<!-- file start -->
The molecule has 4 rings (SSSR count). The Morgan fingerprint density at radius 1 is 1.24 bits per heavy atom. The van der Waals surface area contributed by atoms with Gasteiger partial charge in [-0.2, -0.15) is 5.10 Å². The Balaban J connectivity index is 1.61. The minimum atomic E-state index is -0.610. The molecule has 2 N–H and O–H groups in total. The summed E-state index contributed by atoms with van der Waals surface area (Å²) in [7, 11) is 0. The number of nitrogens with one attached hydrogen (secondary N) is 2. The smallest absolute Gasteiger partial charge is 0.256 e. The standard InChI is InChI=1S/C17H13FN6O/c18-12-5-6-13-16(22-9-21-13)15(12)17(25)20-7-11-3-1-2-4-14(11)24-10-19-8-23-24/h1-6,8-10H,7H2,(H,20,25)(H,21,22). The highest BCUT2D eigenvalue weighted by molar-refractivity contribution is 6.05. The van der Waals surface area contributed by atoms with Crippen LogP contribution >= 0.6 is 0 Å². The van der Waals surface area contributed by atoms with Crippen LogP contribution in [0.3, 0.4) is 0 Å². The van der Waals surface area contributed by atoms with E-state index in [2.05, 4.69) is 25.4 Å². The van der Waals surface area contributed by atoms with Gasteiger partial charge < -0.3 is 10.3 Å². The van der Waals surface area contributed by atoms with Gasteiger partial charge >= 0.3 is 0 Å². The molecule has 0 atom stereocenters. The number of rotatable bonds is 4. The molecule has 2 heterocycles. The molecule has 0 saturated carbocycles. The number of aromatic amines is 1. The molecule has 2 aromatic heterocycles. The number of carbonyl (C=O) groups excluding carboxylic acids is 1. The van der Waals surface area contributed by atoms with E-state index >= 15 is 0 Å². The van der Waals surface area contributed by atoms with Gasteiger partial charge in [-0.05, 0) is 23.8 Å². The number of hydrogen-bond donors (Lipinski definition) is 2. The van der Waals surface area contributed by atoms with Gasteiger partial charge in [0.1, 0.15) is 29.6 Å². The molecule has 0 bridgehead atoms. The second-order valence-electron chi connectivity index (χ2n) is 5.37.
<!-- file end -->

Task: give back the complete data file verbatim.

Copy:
The molecule has 4 rings (SSSR count). The Morgan fingerprint density at radius 1 is 1.24 bits per heavy atom. The van der Waals surface area contributed by atoms with Gasteiger partial charge in [-0.2, -0.15) is 5.10 Å². The Balaban J connectivity index is 1.61. The minimum atomic E-state index is -0.610. The molecule has 2 N–H and O–H groups in total. The summed E-state index contributed by atoms with van der Waals surface area (Å²) in [7, 11) is 0. The number of nitrogens with one attached hydrogen (secondary N) is 2. The smallest absolute Gasteiger partial charge is 0.256 e. The standard InChI is InChI=1S/C17H13FN6O/c18-12-5-6-13-16(22-9-21-13)15(12)17(25)20-7-11-3-1-2-4-14(11)24-10-19-8-23-24/h1-6,8-10H,7H2,(H,20,25)(H,21,22). The highest BCUT2D eigenvalue weighted by molar-refractivity contribution is 6.05. The van der Waals surface area contributed by atoms with Crippen LogP contribution >= 0.6 is 0 Å². The van der Waals surface area contributed by atoms with Crippen LogP contribution in [0.3, 0.4) is 0 Å². The van der Waals surface area contributed by atoms with E-state index in [2.05, 4.69) is 25.4 Å². The van der Waals surface area contributed by atoms with Gasteiger partial charge < -0.3 is 10.3 Å². The van der Waals surface area contributed by atoms with Gasteiger partial charge >= 0.3 is 0 Å². The molecule has 0 atom stereocenters. The number of rotatable bonds is 4. The molecule has 2 heterocycles. The molecule has 0 saturated carbocycles. The number of aromatic amines is 1. The molecule has 2 aromatic heterocycles. The number of carbonyl (C=O) groups excluding carboxylic acids is 1. The van der Waals surface area contributed by atoms with E-state index >= 15 is 0 Å². The van der Waals surface area contributed by atoms with Gasteiger partial charge in [-0.05, 0) is 23.8 Å². The number of hydrogen-bond donors (Lipinski definition) is 2. The van der Waals surface area contributed by atoms with Gasteiger partial charge in [0.1, 0.15) is 29.6 Å². The molecule has 0 bridgehead atoms. The second-order valence-electron chi connectivity index (χ2n) is 5.37.